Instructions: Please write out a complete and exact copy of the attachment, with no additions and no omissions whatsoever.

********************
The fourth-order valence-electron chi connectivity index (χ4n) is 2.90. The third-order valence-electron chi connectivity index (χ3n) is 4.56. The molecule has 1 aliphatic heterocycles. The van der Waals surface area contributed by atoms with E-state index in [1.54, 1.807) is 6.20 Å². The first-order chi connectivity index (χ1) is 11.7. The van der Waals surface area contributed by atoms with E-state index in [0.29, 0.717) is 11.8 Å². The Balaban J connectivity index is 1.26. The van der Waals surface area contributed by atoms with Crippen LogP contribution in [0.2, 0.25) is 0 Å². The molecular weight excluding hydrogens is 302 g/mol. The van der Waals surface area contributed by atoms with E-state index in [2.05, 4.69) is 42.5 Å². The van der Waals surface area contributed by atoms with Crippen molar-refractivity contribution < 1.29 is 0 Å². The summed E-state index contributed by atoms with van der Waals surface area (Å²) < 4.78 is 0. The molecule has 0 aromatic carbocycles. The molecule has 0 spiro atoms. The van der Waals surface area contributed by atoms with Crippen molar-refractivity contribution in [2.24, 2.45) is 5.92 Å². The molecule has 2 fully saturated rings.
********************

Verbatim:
The fourth-order valence-electron chi connectivity index (χ4n) is 2.90. The third-order valence-electron chi connectivity index (χ3n) is 4.56. The molecule has 1 aliphatic heterocycles. The van der Waals surface area contributed by atoms with E-state index in [1.54, 1.807) is 6.20 Å². The first-order chi connectivity index (χ1) is 11.7. The van der Waals surface area contributed by atoms with E-state index in [0.29, 0.717) is 11.8 Å². The Balaban J connectivity index is 1.26. The van der Waals surface area contributed by atoms with Crippen LogP contribution in [0.2, 0.25) is 0 Å². The molecular weight excluding hydrogens is 302 g/mol. The van der Waals surface area contributed by atoms with E-state index in [2.05, 4.69) is 42.5 Å². The van der Waals surface area contributed by atoms with Crippen molar-refractivity contribution < 1.29 is 0 Å². The summed E-state index contributed by atoms with van der Waals surface area (Å²) < 4.78 is 0. The molecule has 0 aromatic carbocycles. The molecule has 0 spiro atoms. The van der Waals surface area contributed by atoms with Crippen molar-refractivity contribution in [2.24, 2.45) is 5.92 Å². The molecule has 2 fully saturated rings.